One of the lessons a lawyer learns in court is how to move to strike out the answer of a witness.
The court can only order the striking out of answers upon proper motion of the concerned or affected party.
The lawyer must be ready to interpose an objection to an incompetent, irrelevant, or improper question.
However, it may happen that a witness gives an answer to a question despite the speed at which the lawyer objects to it. The remedy of the objecting lawyer is to move to strike out the answer.
Under the 2019 Rules on Evidence, the grounds on which striking out the answer of a witness is permissible, are as follow: (a) when an answer is given before the adverse party fully voices the objection; (b) when an answer is not responsive to the question; (c) when an answer is given without a question being posed or when it is beyond the limits set by the court; or (d) when the answer given is a narration and not a response to a question (Section 39, Rule 132).
It may happen that incompetent evidence “is received conditionally on the assurance of [the] counsel that he will supply [the] necessary [evidentiary] foundation, [but] which [if] he fails to do, the court should exclude the evidence on its own motion, or, the objecting party should move to exclude it” (Francisco, Evidence citing 58 Am. Jur. 134-135).
“Where a witness answers a question before an objection can be interposed, and the court thereafter sustains an objection to the question, it has been held that the answer to the question cannot be considered as evidence in the case even though no motion to strike the answer is made” (Francisco, Evidence citing 88 C.J.S. 267-269).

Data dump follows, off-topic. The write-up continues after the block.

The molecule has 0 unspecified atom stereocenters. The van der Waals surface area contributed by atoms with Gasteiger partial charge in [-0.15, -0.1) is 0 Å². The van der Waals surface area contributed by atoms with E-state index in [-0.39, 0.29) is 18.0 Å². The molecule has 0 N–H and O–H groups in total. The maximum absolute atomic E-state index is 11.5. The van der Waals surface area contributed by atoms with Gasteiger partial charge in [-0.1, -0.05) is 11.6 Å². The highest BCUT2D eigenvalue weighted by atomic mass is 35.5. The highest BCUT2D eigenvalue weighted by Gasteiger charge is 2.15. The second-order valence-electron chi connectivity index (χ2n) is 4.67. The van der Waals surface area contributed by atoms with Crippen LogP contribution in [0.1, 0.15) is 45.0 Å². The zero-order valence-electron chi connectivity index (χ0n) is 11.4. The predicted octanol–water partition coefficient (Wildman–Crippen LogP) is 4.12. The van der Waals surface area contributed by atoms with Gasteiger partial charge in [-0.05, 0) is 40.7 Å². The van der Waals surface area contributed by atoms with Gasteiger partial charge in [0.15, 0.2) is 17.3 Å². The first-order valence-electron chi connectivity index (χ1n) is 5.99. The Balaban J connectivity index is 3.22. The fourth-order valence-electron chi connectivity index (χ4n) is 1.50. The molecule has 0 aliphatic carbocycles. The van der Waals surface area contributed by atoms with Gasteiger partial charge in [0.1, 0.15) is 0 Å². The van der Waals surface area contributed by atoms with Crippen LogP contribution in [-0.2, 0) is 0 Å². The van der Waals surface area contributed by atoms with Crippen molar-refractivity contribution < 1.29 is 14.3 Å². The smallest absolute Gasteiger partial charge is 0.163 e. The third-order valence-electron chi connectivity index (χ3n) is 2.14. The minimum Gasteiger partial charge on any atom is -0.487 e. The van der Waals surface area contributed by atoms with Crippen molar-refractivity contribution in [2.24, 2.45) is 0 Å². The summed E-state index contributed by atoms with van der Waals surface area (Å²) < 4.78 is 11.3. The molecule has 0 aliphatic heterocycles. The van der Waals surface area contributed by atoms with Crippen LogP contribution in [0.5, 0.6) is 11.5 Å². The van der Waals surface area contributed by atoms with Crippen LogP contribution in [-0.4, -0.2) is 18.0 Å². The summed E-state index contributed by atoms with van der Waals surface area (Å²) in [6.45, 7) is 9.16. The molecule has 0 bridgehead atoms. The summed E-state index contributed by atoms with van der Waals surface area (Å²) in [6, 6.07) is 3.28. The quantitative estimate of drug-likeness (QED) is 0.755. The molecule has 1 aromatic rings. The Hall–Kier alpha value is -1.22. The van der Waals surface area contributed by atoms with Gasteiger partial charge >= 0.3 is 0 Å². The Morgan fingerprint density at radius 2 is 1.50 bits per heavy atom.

“A motion to strike out evidence may be directed against a particular item of evidence on the testimony of a particular witness or some part thereof, or it may be for the purpose of having all the evidence stricken out…it should specify the grounds upon which it is based… all other grounds are thereby waived” (Francisco, Evidence citing 55 AM. JUR. 132).
“A party cannot insist that competent and relevant evidence be stricken out for reasons going to its weight, sufficiency, or credibility… [neither can he] move to strike it out because it proves unfavorable to him, even though it is inadmissible” (Francisco, Evidence citing Mobile Light v. Portiss and Fidelity & Casualty Co… v. Griner).
“The court may, on motion, strike out part of an answer where the meaning of the part left is not changed thereby; but cannot strike out qualifying words in the answer thereby changing it into a positive statement, or strike out a part of an answer so as to leave it unintelligible” (Francisco, Evidence citing 88 C.J.S. 287).
“Evidence may be stricken on motion, on the ground that it is wholly incompetent, immaterial, or irrelevant, and prejudicial” (Francisco, Evidence).
An answer of a witness that has no relation to the fact in issue or irrelevant can be stricken from the records upon proper motion.
However, there are instances when irrelevant, immaterial, or prejudicial questions are allowed to remain in the records subject to the discretion of the court.
While the grant or denial of the motion to strike is left to the court’s discretion, “the right to have it stricken is not subject to the discretion of the court.”
“[W]here the incompetency or lack of qualification of a witness to testify on a particular matter clearly appears, his testimony thereon should be stricken. It is a sufficient ground for a motion to strike [if] want of knowledge of a witness … appeared on cross-examination after the court had [previously] ruled that the witness was competent” (Francisco, Evidence citing 88 C.J.S. 269-273).